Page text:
"The Present," we read in The Secret Doctrine, "is the Child of the past; the future, the begotten of the present. And yet, O present moment! Knowest thou not that thou hast no parent, nor canst thou have a child; that thou art ever begetting but thyself? Before thou hast even begun to say "I am the progeny of the departed moment, the child of the past," thou hast become that past itself. Before thou utterest the last syllable, behold! Thou art no more the present, but verily the future. Thus, are the past, the present and the future, the ever-living trinity in One — the Mahamaya of the Absolute IS." (Vol. II, p. 446)
How often do we stop to consider the significance of this statement declaring the illusion of time? Many striking examples may illustrate the phantasmal nature of time. Imagine an observer with unlimited vision on a far distant star. Based on the speed with which light travels, this observer, let us say, would see the earth as it was at the time of the Egyptians. Then imagine this observer traveling towards the earth at a speed which, within one hour, would bring him to within a distance from where he would see the earth as it was eight minutes ago. This would be a distance of a hundred million miles, or from here to the sun. Thus, in the space of one hour, the entire history of the world from the time of the Egyptians up to the present would have unrolled before the vision of this observer. It makes little difference whether we imagine this moment to be an hour, or a second; beginning and end may coalesce but still enclose everything intermediate.
Analogically does not the panorama of an entire life unroll before the vision of the dying in but a fragment of time? Time is but a man-made mode of measuring. And in physics it has been found that methods may be greatly simplified if phenomena are referred to a set of four co-ordinates, three of space and one of time; four dimensions equipotent and inter-changeable. Time then becomes space, and space a mathematical abstraction where relationships may exist by virtue of the mind. The past is a dream of memory, the future a vision of a dream, while the present, declares The Secret Doctrine "is only a mathematical dividing line." This makes the present a laya-center of which we seemingly dispose. Paradoxically, however, the Now is eternal and ever present. We cannot contact the external world except in the present and it is only in the present that we actually have experience. The past re-collected, the future envisioned, are focussed in the Now. Therefore the present alone is ever existent, the eternal Now in which both past and future are absorbed. Then what is it that gives time its sense of reality? Is not this sense of necessity the result from the incessant movement of mind? For the sense of time and of motion are inseparable. Perhaps we might say that the intellect works like some machine which constantly dissevers our awareness into an unending series of separate thoughts and sensations. Or again as The Secret Doctrine says:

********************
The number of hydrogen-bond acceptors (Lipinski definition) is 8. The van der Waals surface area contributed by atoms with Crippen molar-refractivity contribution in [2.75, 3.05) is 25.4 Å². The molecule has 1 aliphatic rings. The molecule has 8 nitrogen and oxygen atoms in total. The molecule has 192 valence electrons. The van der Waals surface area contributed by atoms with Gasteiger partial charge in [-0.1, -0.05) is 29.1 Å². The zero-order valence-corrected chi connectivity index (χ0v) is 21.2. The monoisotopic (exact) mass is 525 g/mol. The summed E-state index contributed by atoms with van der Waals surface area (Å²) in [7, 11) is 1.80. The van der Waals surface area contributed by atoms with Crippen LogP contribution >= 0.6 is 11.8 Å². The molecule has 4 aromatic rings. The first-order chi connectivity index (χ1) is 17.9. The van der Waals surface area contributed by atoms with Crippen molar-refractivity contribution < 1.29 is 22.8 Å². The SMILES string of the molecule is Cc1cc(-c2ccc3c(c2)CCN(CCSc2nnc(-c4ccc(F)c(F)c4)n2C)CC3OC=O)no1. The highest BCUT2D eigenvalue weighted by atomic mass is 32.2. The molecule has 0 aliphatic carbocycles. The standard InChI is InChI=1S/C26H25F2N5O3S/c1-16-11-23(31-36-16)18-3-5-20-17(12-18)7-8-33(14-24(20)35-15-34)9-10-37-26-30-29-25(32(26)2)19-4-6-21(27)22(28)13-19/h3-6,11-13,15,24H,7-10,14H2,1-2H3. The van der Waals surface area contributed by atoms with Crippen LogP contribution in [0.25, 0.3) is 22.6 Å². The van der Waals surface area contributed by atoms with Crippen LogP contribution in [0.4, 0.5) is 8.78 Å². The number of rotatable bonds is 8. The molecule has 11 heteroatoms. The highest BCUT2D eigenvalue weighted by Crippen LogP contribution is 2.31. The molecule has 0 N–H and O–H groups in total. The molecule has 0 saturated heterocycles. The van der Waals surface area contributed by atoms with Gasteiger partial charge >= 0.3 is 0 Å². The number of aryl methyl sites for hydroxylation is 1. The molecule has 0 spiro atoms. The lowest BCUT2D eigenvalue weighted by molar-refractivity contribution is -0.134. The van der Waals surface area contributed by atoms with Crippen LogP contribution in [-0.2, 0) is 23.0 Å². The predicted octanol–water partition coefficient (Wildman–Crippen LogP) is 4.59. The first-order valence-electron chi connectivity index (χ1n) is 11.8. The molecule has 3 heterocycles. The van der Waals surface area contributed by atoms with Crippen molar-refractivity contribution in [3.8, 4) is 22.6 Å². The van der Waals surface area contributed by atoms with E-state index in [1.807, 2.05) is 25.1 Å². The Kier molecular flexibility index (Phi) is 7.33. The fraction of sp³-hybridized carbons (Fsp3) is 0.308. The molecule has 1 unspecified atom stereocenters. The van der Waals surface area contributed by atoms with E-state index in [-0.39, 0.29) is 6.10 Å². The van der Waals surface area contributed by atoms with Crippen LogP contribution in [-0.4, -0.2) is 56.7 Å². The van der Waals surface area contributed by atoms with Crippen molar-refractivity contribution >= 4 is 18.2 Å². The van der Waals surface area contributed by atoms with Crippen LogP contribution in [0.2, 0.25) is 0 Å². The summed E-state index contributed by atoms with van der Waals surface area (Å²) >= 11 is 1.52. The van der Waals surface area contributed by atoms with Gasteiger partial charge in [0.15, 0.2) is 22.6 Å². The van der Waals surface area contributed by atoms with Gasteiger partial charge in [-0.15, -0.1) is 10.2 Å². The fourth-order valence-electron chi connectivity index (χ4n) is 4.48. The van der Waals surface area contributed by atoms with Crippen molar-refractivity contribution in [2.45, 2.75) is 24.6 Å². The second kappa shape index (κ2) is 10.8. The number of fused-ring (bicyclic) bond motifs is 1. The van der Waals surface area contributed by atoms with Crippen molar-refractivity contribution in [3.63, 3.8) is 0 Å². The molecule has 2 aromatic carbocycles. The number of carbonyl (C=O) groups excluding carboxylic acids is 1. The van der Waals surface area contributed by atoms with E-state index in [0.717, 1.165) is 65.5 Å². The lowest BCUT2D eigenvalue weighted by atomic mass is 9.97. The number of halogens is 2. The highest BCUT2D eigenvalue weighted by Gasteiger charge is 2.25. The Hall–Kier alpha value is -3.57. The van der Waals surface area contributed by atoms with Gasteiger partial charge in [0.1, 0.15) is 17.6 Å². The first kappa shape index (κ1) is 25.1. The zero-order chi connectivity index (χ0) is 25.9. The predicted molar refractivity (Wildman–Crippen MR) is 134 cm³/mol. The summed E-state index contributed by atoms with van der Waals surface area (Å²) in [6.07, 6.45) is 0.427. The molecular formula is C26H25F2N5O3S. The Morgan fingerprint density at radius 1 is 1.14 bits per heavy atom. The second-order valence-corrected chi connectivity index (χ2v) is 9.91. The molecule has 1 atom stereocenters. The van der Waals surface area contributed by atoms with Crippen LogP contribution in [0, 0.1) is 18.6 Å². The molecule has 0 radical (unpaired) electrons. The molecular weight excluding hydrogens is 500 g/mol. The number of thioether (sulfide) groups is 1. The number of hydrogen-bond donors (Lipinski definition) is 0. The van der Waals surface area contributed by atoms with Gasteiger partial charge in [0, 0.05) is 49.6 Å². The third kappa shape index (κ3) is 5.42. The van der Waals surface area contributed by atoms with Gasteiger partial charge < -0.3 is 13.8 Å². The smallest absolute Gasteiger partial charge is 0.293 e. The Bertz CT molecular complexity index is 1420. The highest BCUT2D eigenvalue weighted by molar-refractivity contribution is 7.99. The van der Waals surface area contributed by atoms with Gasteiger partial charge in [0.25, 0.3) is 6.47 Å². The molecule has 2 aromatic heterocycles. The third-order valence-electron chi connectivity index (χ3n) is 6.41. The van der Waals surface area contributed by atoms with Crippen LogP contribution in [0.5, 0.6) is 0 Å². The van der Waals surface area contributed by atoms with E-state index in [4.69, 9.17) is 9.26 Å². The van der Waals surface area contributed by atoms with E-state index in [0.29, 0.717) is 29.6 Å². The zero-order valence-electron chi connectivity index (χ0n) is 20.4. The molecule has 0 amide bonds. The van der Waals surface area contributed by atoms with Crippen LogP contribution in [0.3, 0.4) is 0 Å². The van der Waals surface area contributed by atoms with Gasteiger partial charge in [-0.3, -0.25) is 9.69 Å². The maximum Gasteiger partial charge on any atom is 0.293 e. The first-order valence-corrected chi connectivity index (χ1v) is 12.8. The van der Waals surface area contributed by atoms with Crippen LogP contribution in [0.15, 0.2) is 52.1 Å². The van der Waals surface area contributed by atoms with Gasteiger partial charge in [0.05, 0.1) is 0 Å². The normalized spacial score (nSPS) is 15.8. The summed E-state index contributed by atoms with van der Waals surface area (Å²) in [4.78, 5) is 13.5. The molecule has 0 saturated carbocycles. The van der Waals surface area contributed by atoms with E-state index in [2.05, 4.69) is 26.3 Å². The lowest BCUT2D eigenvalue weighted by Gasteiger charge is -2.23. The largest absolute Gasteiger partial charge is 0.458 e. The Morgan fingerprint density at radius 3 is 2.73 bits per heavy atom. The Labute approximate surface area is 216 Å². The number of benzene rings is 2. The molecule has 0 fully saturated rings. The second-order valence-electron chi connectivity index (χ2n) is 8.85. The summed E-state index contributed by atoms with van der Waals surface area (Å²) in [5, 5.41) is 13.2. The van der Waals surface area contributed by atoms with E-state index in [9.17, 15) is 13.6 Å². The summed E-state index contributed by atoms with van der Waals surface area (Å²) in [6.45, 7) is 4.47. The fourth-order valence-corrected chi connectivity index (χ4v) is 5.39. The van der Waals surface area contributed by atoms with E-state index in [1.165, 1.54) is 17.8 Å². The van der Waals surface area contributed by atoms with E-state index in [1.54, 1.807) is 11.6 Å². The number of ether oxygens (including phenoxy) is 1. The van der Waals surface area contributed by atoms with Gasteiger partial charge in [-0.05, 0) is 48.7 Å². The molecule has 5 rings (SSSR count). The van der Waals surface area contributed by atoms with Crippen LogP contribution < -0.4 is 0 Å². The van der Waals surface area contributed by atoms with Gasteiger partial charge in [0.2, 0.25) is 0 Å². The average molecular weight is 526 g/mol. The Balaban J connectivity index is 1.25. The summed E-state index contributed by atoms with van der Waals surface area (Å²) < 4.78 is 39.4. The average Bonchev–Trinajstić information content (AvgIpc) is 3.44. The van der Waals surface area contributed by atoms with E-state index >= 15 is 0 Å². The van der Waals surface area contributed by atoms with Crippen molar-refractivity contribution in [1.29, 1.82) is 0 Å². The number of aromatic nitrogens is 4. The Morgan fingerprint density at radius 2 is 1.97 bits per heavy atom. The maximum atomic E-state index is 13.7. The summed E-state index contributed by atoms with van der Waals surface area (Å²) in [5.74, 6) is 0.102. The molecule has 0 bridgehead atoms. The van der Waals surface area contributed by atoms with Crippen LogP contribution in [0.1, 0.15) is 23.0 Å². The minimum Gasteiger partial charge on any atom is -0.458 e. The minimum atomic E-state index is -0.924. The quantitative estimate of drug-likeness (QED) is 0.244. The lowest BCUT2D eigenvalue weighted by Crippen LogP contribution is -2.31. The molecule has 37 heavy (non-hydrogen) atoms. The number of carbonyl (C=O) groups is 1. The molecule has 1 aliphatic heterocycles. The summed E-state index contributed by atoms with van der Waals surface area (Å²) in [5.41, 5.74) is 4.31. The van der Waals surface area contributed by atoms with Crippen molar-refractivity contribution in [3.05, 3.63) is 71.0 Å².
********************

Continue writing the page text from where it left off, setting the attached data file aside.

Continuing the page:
The sensation we have of the actuality of the division of "time" . . . comes from the blurring of that momentary glimpse ... of things that our senses give us. (Vol. I, p. 37)
Thus the intellect splits up, as it were, our interior sense of being, into comparatively minute measurements of years, months, days, etc. Therefore whatever the brain-mind comprehends, is grasped under this limitation and through this instrumentality of time. It is this which renders us prisoners of time, where in reality we are children of Eternity! For in reality, the disintegrated fragments must be wholly contained within the Self.
All sages and seers have stressed the illusory aspect of time. The Initiate in the Book of the Dead affirmed: "I am yesterday, today and tomorrow." "There shall be time no longer," the descending Angel in the tenth book of Revelation declares. And St. Augustine in his Confessions postulates that creation began not in time, but with time.
When time turns inward, like the snake upon itself, it becomes eternity. This is an ancient symbol. Is it not that when consciousness shall have turned backward upon itself, the divine, we shall have conquered the illusion of time?
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